Basically, you think I am a sick person, and that I need to see a psychiatrist (because I do enjoy a good horror movie every now and then), that I need to enter rehab (for my apparant alcohol and caffeine addiction), and that I am an irresponsible person for liking to to do dangerous things such as parachute jumping.

Well, great. I just find a life without those things boring, dull, and monotone. Who are you to make all the above judgement calls?


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Eugenia wrote on October 31st, 2006 at 9:09 AM PST:

Thom, did you miss the part where I write that there are viewable horror movies and others that simply are not? I listed “Final Destination” and “The Others” that are fully acceptable. But things like SAW or that other one with some people locked in a room tortured, are not. And again, I don’t find this to be a matter of taste. Like it’s not a matter of taste if you want to kill someone in real life or not. It is just not ethical. Similarly, watching extremely violent movies, is not ethical either. Humans must remain sensitive, it’s the only way to go forward as a race and civilization.


Thom Holwerda wrote on October 31st, 2006 at 9:18 AM PST:

Eugenia, I suggest you read up on what the concept of ethics entails. You completely ignore the fact that ethics are opinions, and that they very well can (and mostly do, seeing my examples) differ per person or group. What you deem unethical, can be completely ethical for someone else. See my examples.

I actually enjoyed Saw a lot, the story was original, there was a lot of suspense. In any case, about ten million times as good as the stranded-on-an-island crap “Lost”.

And this is the last I will say about this. I refuse to discuss ethics with someone who fails to grasp the concept.


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Eugenia wrote on October 31st, 2006 at 9:27 AM PST:

I know what ethics is, and I firmly believe that people must not watch violent imagery. It’s not good for their character. Luis above explained it well too.


Luis wrote on October 31st, 2006 at 11:05 AM PST:

I never liked horror films and always avoided them. Basically because they are of two kinds: the ones that try to scare you but can’t (those are 90% and are simply ridiculous) and the ones who actually scare you (I myself find it really unpleasant to feel fear, so what’s the point? If I want to feel alive I can find many other pleasant things to do/feel).

I also find no pleasure in seeing people being tortured or murdered. In fact, I find it annoying. And the fact that most people like it is quite discouraging. Even governments seem to find this perfectly normal, while they find a nude person or a couple having sex completely subversive. Strange society…


Andreas wrote on October 31st, 2006 at 12:28 PM PST:

Torturing or immense quantities of blood could be VERY entertaining. Take for example this movie. One of my favorites. I enjoyed every moment of it and I do not think that I need a shrink. I feel very healthy.

I like also movies where people get murdered and I guess you like some of these too. That does not mean that there is something wrong with us. And that’s because we know the difference between reality and fiction. If we find that the movie has a nice story and it is artistically good made, we don’t care if some people get killled in it. Why this must be different for torturing?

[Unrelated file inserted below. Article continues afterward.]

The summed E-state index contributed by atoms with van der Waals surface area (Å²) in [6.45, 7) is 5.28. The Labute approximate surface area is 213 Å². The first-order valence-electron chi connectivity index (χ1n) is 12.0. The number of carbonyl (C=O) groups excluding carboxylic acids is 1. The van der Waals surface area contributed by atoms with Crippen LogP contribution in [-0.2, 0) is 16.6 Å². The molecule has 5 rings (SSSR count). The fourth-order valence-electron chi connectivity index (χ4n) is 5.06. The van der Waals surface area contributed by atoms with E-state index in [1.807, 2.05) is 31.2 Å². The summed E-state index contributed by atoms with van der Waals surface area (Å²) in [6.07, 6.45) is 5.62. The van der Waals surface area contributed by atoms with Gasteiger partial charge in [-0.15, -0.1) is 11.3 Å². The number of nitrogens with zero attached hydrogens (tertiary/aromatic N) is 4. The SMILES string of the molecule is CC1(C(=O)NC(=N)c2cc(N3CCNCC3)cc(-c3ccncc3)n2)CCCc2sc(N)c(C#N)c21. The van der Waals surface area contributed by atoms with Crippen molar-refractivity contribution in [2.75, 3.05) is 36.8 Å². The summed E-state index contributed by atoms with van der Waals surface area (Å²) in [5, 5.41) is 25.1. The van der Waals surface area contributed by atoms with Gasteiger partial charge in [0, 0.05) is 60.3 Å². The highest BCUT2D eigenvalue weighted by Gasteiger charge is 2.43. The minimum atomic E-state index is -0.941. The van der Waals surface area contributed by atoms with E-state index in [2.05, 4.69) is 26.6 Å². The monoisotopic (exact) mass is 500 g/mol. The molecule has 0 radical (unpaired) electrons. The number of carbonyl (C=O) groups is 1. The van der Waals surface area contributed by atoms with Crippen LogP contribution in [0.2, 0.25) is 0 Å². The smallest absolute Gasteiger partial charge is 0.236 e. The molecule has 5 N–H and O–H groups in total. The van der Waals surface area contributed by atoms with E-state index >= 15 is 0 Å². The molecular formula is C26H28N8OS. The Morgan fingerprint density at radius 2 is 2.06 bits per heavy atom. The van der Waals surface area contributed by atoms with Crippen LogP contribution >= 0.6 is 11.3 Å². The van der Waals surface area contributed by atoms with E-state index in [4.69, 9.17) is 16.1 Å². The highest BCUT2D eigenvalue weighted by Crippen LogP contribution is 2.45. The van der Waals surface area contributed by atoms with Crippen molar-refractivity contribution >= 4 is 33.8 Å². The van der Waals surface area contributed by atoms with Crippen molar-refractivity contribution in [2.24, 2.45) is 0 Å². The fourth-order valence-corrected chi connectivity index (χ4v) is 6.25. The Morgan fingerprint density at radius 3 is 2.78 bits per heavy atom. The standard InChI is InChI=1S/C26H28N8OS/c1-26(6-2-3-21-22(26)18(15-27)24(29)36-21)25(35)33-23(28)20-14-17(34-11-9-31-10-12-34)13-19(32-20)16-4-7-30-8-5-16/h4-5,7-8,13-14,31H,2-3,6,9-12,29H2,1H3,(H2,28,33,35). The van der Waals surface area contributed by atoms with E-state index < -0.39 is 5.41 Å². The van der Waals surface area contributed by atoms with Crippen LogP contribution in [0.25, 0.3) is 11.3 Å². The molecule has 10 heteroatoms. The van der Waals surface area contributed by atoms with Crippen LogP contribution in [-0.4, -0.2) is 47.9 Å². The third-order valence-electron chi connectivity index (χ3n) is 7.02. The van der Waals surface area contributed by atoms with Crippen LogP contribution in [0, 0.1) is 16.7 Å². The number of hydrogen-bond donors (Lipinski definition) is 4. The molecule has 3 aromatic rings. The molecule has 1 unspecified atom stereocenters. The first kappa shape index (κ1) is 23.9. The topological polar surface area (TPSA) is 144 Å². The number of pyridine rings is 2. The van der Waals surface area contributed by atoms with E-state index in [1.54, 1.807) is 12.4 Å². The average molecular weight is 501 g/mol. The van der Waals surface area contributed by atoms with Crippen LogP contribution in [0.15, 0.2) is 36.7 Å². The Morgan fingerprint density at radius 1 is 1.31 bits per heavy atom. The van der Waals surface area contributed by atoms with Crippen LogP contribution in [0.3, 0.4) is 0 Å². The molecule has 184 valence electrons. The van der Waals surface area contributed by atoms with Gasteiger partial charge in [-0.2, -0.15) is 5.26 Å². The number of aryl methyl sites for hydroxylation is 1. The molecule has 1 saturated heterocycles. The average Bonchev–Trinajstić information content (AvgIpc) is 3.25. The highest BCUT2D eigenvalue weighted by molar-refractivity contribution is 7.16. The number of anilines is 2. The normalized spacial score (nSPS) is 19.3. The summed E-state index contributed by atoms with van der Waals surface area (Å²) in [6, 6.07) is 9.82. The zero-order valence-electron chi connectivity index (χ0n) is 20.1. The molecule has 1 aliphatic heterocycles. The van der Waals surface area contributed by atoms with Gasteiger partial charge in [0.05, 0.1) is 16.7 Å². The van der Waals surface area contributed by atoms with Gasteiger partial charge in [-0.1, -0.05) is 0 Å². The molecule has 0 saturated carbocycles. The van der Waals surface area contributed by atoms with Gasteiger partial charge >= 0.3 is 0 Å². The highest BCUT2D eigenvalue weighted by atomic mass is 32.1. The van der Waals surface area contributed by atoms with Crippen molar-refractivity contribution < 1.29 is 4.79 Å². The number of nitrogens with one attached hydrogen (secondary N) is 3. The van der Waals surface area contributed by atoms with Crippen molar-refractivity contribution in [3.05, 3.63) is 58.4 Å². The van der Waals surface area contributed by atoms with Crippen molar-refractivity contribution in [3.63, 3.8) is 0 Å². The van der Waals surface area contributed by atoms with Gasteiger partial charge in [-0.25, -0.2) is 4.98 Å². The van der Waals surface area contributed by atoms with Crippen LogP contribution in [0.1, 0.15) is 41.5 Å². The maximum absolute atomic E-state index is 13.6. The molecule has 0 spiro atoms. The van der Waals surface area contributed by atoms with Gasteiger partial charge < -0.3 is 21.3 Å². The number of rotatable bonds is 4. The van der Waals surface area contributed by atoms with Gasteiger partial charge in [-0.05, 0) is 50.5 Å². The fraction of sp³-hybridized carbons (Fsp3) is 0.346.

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Eugenia wrote on October 31st, 2006 at 12:46 PM PST:

You are misunderstanding what I say over here. I don’t mind movies where murders happen (e.g. a gunshot), but I do mind movies where you see all the details of torturing. And it’s not the blood that makes me sick (”Kill Bill” was fun for example because it didn’t take itself very seriously), it’s the actual graphic detail of a painfully slow torturing process that doesn’t seem to serve any purpose at all.

For example, it’s one thing to watch or hear a 30sec reference to a torture that took place by a serial killer and that some cops are after him, and it’s a DIFFERENT thing when 70 minutes out of the 90 minutes movie is about SHOWING YOU all the details. There is a huge difference right there. I have ETHICAL objections for such movies to EXIST. People should NOT take pleasure out of such shit and such movies should not exist in the first place. Humans must stay or become sensitive creatures and such movies don’t help at all. That’s my take.


Optimus wrote on November 1st, 2006 at 4:00 AM PST:

Human nature?

Sometimes I find myself being curious/addicted(?) to watch a violent or sexual scene just for the brutality of it. While I excuse myself for my unseen wish to get some wicked emotion from it, I understand it’s a part of me and I try to feel and analyze it. It’s similar to watching a sad movie. Why someone would want to experience negative feelings out of it? Ok, maybe those brutal movies go to far into the abyss of the human soul but I wouldn’t just deny these strange tastes rather than wonder what produces them. There must be a better reason why many people are attracted to violent themes than that they need a shrink.